A business must assess its risks and requirements to select the appropriate commercial general liability (CGL) policy.
For contracting businesses, the right business CGL policy drafted by an experienced insurance agency provides an invaluable shield against liability risks. Read on to learn more about this essential coverage.
Commercial general liability insurance (CGL) shields your business from claims of causing bodily injury or property damage. The insurance helps pay for damages awarded against your business, including court costs and defense fees, up to your policy’s limit. Your insurer will defend you against any lawsuits seeking those damages, even if they’re frivolous or unfounded. However, the insurance company can require you to reimburse it for certain defense costs that exceed your policy’s limit.
Most CGL policies include limited medical payment coverage. This part of the policy pays for immediate, small-dollar medical expenses for non-employees injured at your premises or as a result of your business operations. This is in addition to your general liability policy’s coverage for bodily injury and property damage.
Premises/operations and products/completed operations coverage are the two main parts of a standard CGL policy. Premises/operations coverage pays for injuries on your business premises or as a result of your business activities, while products/completed operations coverage pays for injuries and damage arising from your business’s products or completed work. If you need more coverage than CGL insurance provides, you can purchase an excess liability insurance policy to cover your additional exposures. Also, suppose your business makes professional judgments or recommendations as part of its services. In that case, you must consider adding professional liability (errors and omissions) coverage to your CGL policy.
The coverage for structures not part of your business in a CGL policy pays for repairing or replacing them on your premises. This includes things like fences, sheds, and detached garages. It also covers damage to these structures from a covered cause of loss, such as a hurricane. The other structures’ coverage limit is based on the cost to repair or replace using current labor and materials rates. Your agent can help you survey your property and determine the proper limits for this policy portion.
Medical payments coverage in a CGL policy pays to provide medical, surgical, ambulance, and hospital expenses as well as professional nursing and funeral costs for non-employees injured or killed on the insured’s premises or as a result of the insured’s operations. It is generally limited to $10,000 per person. This coverage is usually only found in a CGL policy or combined with a worker’s compensation insurance policy.
Most CGL policies are auditable, meaning the insurer can examine your payroll, sales, or units sold during a policy period. If they find that your actual payroll, sales, or units sold are higher than you estimated, you may owe an additional premium. If they are lower, you may receive a refund for the difference. Your agent can assist you with preparing accurate estimates to avoid surprises when it comes time to renew your policy.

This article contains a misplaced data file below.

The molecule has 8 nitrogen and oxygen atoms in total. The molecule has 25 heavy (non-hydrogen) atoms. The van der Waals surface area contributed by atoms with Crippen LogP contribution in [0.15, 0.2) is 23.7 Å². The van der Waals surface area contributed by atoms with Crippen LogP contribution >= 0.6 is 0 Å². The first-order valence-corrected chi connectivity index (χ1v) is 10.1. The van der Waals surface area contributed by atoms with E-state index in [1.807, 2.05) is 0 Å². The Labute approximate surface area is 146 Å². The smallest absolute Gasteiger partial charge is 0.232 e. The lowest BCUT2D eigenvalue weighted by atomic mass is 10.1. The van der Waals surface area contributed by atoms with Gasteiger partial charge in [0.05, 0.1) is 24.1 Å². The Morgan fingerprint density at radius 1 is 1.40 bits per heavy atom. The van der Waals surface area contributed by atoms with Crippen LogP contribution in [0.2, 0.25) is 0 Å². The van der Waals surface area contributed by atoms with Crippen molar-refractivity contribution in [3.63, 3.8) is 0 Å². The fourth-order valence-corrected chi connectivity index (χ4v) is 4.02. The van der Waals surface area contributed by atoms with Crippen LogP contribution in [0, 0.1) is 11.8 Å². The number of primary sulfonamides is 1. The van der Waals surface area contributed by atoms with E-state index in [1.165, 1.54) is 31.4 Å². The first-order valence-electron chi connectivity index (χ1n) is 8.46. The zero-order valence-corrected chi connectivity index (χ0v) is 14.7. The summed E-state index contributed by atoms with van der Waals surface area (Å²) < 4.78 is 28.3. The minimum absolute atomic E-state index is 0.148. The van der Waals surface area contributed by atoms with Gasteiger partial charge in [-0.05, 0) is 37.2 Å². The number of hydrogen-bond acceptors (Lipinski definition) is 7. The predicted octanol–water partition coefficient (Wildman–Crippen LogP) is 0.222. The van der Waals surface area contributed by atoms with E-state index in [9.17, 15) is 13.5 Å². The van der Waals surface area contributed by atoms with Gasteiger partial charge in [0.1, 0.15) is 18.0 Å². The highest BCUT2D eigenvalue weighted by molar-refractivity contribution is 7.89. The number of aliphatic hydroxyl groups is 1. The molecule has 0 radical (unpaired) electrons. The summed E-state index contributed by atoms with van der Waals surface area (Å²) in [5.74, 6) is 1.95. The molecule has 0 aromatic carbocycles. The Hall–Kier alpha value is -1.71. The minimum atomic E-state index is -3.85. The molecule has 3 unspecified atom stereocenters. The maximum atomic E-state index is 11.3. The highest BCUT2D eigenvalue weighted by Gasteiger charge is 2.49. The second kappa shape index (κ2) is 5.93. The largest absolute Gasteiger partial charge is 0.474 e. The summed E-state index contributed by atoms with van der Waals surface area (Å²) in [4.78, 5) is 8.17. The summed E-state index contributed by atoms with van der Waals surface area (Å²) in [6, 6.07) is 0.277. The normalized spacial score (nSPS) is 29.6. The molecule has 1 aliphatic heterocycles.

Commercial general liability insurance protects businesses against various liabilities, from physical injuries, property damages, and advertising injuries caused by business operations. It protects against financial pitfalls, such as lawsuits and judgments, that may otherwise negatively impact a company’s profitability.
The coverage type and policy limits differ based on a company’s size, risk exposure, and legal obligations. Larger companies and those in high-risk industries typically need higher policy limits. Additionally, a business must assess its risks and select a policy aligning with its objectives.
Aside from protecting businesses against financial loss, CGL insurance also offers peace of mind to enable them to focus on their core business operations. However, it is essential to remember that this coverage does not cover intellectual property disputes and data breaches. Business owners can consider additional Cyber Liability or Umbrella insurance policies for these unforeseen incidents.
A CGL policy covers two primary types of injuries: bodily injury and property damage. Both of these are very broadly defined in the insuring agreement, which means that, at first glance, it may seem like the policy will cover everything that could go wrong with your business. However, the exclusions limit this coverage.
The first set of exclusions eliminates coverage for any damages resulting from a war or an act of terrorism. These events are highly unpredictable and cannot be insured at a reasonable premium.
Other exclusions include any work done on a home or habitation. This typically excludes work on single-family homes but may include condominiums, apartments, tract housing, and hotels. This is because these projects present higher risks than other commercial construction projects. The other significant exclusion is for any injury resulting from using a vehicle. This typically excludes work done on vehicles but can extend to things like commercial autos and motorcycles, boats, and watercraft.
Finally, a CGL policy excludes any property damage caused by using a leased or rental vehicle. This can be a problem for businesses that rent spaces for their operations, but it’s usually easy to solve by adding an endorsement or obtaining a separate specialized insurance policy.